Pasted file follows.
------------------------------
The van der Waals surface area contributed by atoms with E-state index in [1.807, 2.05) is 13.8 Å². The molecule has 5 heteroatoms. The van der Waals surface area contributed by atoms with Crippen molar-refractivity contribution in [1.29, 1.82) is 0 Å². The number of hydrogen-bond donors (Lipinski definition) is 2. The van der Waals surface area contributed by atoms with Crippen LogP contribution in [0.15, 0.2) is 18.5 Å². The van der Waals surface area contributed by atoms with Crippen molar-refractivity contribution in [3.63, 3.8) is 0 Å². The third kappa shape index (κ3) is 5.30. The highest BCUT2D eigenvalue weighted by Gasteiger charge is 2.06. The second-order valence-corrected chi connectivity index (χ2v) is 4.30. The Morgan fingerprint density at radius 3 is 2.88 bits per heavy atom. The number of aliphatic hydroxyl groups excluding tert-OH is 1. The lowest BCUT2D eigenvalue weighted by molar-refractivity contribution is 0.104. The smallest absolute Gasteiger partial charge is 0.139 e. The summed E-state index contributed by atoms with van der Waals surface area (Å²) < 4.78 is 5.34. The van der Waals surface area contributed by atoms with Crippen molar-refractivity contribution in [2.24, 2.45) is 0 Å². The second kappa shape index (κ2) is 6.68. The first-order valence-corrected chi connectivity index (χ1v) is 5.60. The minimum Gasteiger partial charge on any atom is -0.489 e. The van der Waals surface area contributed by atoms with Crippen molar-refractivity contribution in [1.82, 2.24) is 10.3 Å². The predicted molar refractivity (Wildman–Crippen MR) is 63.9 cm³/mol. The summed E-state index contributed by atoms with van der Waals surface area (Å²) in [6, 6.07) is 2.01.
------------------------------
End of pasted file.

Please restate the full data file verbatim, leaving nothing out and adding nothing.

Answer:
The van der Waals surface area contributed by atoms with E-state index in [1.807, 2.05) is 13.8 Å². The molecule has 5 heteroatoms. The van der Waals surface area contributed by atoms with Crippen molar-refractivity contribution in [1.29, 1.82) is 0 Å². The number of hydrogen-bond donors (Lipinski definition) is 2. The van der Waals surface area contributed by atoms with Crippen LogP contribution in [0.15, 0.2) is 18.5 Å². The van der Waals surface area contributed by atoms with Crippen molar-refractivity contribution in [3.63, 3.8) is 0 Å². The third kappa shape index (κ3) is 5.30. The highest BCUT2D eigenvalue weighted by Gasteiger charge is 2.06. The second-order valence-corrected chi connectivity index (χ2v) is 4.30. The Morgan fingerprint density at radius 3 is 2.88 bits per heavy atom. The number of aliphatic hydroxyl groups excluding tert-OH is 1. The lowest BCUT2D eigenvalue weighted by molar-refractivity contribution is 0.104. The smallest absolute Gasteiger partial charge is 0.139 e. The summed E-state index contributed by atoms with van der Waals surface area (Å²) < 4.78 is 5.34. The van der Waals surface area contributed by atoms with Crippen molar-refractivity contribution in [2.24, 2.45) is 0 Å². The second kappa shape index (κ2) is 6.68. The first-order valence-corrected chi connectivity index (χ1v) is 5.60. The minimum Gasteiger partial charge on any atom is -0.489 e. The van der Waals surface area contributed by atoms with Crippen molar-refractivity contribution in [1.82, 2.24) is 10.3 Å². The predicted molar refractivity (Wildman–Crippen MR) is 63.9 cm³/mol. The summed E-state index contributed by atoms with van der Waals surface area (Å²) in [6, 6.07) is 2.01.